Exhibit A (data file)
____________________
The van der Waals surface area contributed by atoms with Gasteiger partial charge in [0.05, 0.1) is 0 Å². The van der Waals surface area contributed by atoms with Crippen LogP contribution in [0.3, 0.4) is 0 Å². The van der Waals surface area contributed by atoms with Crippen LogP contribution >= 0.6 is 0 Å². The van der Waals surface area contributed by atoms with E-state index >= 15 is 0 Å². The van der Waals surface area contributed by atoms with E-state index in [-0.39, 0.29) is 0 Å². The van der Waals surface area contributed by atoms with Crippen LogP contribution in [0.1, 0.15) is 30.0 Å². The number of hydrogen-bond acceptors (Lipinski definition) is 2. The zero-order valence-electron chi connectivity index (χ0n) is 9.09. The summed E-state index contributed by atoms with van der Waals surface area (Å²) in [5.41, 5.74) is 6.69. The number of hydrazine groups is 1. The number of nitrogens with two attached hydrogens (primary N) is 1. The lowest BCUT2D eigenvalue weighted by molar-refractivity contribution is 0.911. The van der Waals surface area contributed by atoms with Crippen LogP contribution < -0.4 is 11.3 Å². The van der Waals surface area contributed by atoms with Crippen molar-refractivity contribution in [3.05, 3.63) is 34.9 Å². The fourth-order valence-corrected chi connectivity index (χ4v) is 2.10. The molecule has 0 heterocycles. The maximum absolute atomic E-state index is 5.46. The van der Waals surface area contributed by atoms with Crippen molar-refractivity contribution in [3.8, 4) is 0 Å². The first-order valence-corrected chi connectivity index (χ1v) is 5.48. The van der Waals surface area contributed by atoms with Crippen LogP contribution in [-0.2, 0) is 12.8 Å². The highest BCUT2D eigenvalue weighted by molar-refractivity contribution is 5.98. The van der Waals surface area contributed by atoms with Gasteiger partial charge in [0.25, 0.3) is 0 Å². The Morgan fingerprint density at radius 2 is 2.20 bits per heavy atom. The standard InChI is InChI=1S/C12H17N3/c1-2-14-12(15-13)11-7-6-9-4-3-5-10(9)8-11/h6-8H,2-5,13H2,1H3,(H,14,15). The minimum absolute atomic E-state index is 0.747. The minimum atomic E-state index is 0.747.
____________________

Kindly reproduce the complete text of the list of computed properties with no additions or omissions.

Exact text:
The van der Waals surface area contributed by atoms with Gasteiger partial charge in [0.05, 0.1) is 0 Å². The van der Waals surface area contributed by atoms with Crippen LogP contribution in [0.3, 0.4) is 0 Å². The van der Waals surface area contributed by atoms with Crippen LogP contribution >= 0.6 is 0 Å². The van der Waals surface area contributed by atoms with E-state index >= 15 is 0 Å². The van der Waals surface area contributed by atoms with E-state index in [-0.39, 0.29) is 0 Å². The van der Waals surface area contributed by atoms with Crippen LogP contribution in [0.1, 0.15) is 30.0 Å². The number of hydrogen-bond acceptors (Lipinski definition) is 2. The zero-order valence-electron chi connectivity index (χ0n) is 9.09. The summed E-state index contributed by atoms with van der Waals surface area (Å²) in [5.41, 5.74) is 6.69. The number of hydrazine groups is 1. The number of nitrogens with two attached hydrogens (primary N) is 1. The lowest BCUT2D eigenvalue weighted by molar-refractivity contribution is 0.911. The van der Waals surface area contributed by atoms with Crippen LogP contribution < -0.4 is 11.3 Å². The van der Waals surface area contributed by atoms with Crippen molar-refractivity contribution in [3.05, 3.63) is 34.9 Å². The fourth-order valence-corrected chi connectivity index (χ4v) is 2.10. The molecule has 0 heterocycles. The maximum absolute atomic E-state index is 5.46. The van der Waals surface area contributed by atoms with Crippen molar-refractivity contribution in [3.8, 4) is 0 Å². The first-order valence-corrected chi connectivity index (χ1v) is 5.48. The van der Waals surface area contributed by atoms with Crippen LogP contribution in [-0.2, 0) is 12.8 Å². The highest BCUT2D eigenvalue weighted by molar-refractivity contribution is 5.98. The van der Waals surface area contributed by atoms with Gasteiger partial charge in [0.25, 0.3) is 0 Å². The Morgan fingerprint density at radius 2 is 2.20 bits per heavy atom. The standard InChI is InChI=1S/C12H17N3/c1-2-14-12(15-13)11-7-6-9-4-3-5-10(9)8-11/h6-8H,2-5,13H2,1H3,(H,14,15). The minimum absolute atomic E-state index is 0.747. The minimum atomic E-state index is 0.747.